Public health crises and Ukrainian refugees

Zhaohui Su, Dean McDonnell, Ali Cheshmehzangi, Junaid Ahmad, Sabina Šegalo, Claudimar Pereira da Veiga, Yu Tao Xiang

Research output: Journal PublicationReview articlepeer-review

Abstract

Conflicts are inevitable, and so are refugees. Due to conflicts in Ukraine, the global refugee population has reached new highs. As people continue to flee Ukraine amid the ongoing pandemic in droves, their exposure to COVID-19 and infectious diseases that are common among the refugee population, such as tuberculosis, is on the rise as well. Also factoring in the fact that Ukraine has a large population living with communicable diseases like HIV and hepatitis C, along with other non-communicable conditions like diabetes and cancer, there is a pronounced need to protect these refugees and local residents from potential public health crises. In this paper, we investigate the challenges that health and government officials face in addressing refugees’ health needs and preferences. Furthermore, we discuss the imperative to provide timely and effective health services to refugees, such as psychoneuroimmunology-based interventions that could help address refugees’ multifactorial and multifaceted health needs and requirements. While conflicts are inevitable, public health crises are not. In light of the renewed imperative to safeguard shared humanity and solidify global solidarity, collaborative actions are needed to ensure fair, kind, and true public health environments are available to refugees of the current conflict and beyond.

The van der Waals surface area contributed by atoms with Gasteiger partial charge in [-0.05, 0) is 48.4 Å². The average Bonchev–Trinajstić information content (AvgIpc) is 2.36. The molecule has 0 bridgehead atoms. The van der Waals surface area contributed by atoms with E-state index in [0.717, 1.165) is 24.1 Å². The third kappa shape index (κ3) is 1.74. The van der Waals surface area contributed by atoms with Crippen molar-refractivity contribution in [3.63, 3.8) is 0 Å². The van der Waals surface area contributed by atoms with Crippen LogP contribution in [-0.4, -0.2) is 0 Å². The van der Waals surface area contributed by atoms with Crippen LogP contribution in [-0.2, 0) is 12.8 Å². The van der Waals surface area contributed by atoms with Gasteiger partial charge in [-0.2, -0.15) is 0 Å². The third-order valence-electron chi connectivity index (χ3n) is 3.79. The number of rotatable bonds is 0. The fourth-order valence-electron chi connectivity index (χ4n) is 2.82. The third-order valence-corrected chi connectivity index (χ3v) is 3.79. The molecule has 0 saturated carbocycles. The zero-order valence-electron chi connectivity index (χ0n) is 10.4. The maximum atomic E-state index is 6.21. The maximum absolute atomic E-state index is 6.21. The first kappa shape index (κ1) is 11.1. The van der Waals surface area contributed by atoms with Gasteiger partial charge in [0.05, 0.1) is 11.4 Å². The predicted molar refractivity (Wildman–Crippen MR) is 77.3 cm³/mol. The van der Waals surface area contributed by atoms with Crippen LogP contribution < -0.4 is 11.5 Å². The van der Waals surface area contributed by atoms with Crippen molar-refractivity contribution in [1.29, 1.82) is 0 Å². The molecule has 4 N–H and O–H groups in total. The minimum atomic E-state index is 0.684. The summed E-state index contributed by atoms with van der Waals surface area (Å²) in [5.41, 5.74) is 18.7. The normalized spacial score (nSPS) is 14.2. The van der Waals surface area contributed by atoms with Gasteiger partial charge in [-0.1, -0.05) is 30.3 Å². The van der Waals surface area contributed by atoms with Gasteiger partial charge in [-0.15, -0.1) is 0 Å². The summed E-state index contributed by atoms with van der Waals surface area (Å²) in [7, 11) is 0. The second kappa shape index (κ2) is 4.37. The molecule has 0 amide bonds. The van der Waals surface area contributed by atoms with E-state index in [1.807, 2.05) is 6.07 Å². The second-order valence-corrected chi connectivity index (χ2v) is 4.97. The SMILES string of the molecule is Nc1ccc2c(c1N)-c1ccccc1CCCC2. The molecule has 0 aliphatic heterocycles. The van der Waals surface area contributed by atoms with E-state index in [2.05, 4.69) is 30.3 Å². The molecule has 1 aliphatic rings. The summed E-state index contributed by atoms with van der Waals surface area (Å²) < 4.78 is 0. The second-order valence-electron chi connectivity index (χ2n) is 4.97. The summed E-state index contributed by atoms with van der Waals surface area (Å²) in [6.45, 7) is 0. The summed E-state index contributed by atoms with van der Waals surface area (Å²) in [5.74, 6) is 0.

Original languageEnglish
Pages (from-to)243-245
Number of pages3
JournalBrain, Behavior, and Immunity
Volume103
DOIs
Publication statusPublished - Jul 2022

Keywords

  • COVID-19
  • Global health
  • Infectious diseases
  • Psychoneuroimmunology
  • Refugees

ASJC Scopus subject areas

  • Immunology
  • Endocrine and Autonomic Systems
  • Behavioral Neuroscience

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